Bach: Violin Sonatas and Partitas BWV1001–6

Musicians

Alina Ibragimova (violin)

Catalogue number

HYPERION CDA 67691/2 (two discs)

The young Russian-born Alina Ibragimova has placed her approach to Bach’s mercilessly revealing Sonatas and Partitas between the warmth of Itzhak Perlman (EMI) and the clean and unadorned sound of Rachel Podger’s Baroque instrument (Channel Classics). Notable among her mentors is the Baroque expert Adrian Butterfield, and her depth of understanding of the degree of expressiveness and structural cohesion is evident throughout. She plays a 1738 Pietro Guarneri violin, but while using a minimum of warming vibrato, the open sound of the E string is not that well balanced with the lower end of the instrument.
Ibragimova passes the first test of pure virtuosity in the Presto of the First Sonata with admirable agility, clean articulation and perfectly true intonation, and everywhere her technique is impressive. She never crushes chords, but moves adroitly across the strings, as in the Tempo di borea of the First Partita. She removes those acerbic moments loved by some, and continually looks to the beauty of the music.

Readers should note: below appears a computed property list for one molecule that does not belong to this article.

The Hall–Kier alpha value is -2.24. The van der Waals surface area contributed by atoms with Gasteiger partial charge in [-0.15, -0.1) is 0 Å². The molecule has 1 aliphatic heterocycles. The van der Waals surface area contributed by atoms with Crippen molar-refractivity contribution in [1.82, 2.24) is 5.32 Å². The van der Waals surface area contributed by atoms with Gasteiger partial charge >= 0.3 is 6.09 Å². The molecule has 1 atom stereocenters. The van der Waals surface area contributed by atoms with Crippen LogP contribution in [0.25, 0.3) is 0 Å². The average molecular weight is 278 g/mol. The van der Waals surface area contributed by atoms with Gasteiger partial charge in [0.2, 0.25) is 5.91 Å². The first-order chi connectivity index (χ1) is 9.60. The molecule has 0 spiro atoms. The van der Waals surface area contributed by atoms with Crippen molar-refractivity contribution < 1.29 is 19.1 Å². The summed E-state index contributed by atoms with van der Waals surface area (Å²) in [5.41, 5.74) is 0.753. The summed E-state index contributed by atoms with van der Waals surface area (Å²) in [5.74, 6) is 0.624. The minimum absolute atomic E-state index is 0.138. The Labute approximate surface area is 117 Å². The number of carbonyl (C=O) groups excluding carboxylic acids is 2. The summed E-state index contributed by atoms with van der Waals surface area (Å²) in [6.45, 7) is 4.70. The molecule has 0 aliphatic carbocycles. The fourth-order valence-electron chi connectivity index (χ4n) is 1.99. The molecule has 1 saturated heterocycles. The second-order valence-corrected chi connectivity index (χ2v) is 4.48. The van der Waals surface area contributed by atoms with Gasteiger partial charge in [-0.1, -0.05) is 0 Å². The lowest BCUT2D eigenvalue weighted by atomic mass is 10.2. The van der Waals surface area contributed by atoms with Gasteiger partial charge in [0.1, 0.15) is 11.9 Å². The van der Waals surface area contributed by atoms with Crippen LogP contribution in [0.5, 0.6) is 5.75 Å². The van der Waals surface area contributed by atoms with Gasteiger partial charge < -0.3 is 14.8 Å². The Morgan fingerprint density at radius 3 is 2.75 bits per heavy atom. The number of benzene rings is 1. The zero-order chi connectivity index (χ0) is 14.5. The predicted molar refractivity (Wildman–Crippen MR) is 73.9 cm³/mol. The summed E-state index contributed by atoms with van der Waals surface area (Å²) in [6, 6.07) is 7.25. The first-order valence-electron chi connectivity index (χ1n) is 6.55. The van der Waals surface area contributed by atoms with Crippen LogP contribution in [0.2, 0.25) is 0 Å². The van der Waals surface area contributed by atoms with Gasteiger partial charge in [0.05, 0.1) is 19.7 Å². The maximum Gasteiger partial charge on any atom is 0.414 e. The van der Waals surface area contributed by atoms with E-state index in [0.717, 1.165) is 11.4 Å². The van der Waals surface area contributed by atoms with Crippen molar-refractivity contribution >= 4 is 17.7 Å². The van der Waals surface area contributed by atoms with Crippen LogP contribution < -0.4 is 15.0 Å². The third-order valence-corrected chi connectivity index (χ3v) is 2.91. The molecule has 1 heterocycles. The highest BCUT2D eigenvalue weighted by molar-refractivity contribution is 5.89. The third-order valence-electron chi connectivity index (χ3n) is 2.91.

Tempos are well judged and ever mindful that many of the movements are dances, and her pulse once set she allows a minimum of personal freedom to introduce light and shade. Observing Bach’s marked dynamics, this is playing slanted towards feminine delicacy, and a long way from the hard-hitting approach of the much acclaimed Gidon Kremer recording (ECM).      
Yet when we reach those testing points in the Chaconne of the Second Partita and Fugue of the Third Sonata, she brings a feel of latent power that I find most effective, and prevents the movements from standing apart from the music as a whole. Indeed the defining factor of the whole performance is the admirable and sure weighting of its various components.
Fabulous sound quality, and beside the very differing Podger and Kremer versions, I find this is an attractive alternative.

DAVID DENTON

From the October 2014 issue. Subscribe to The Strad or download our digital edition as part of a 30-day free trial.


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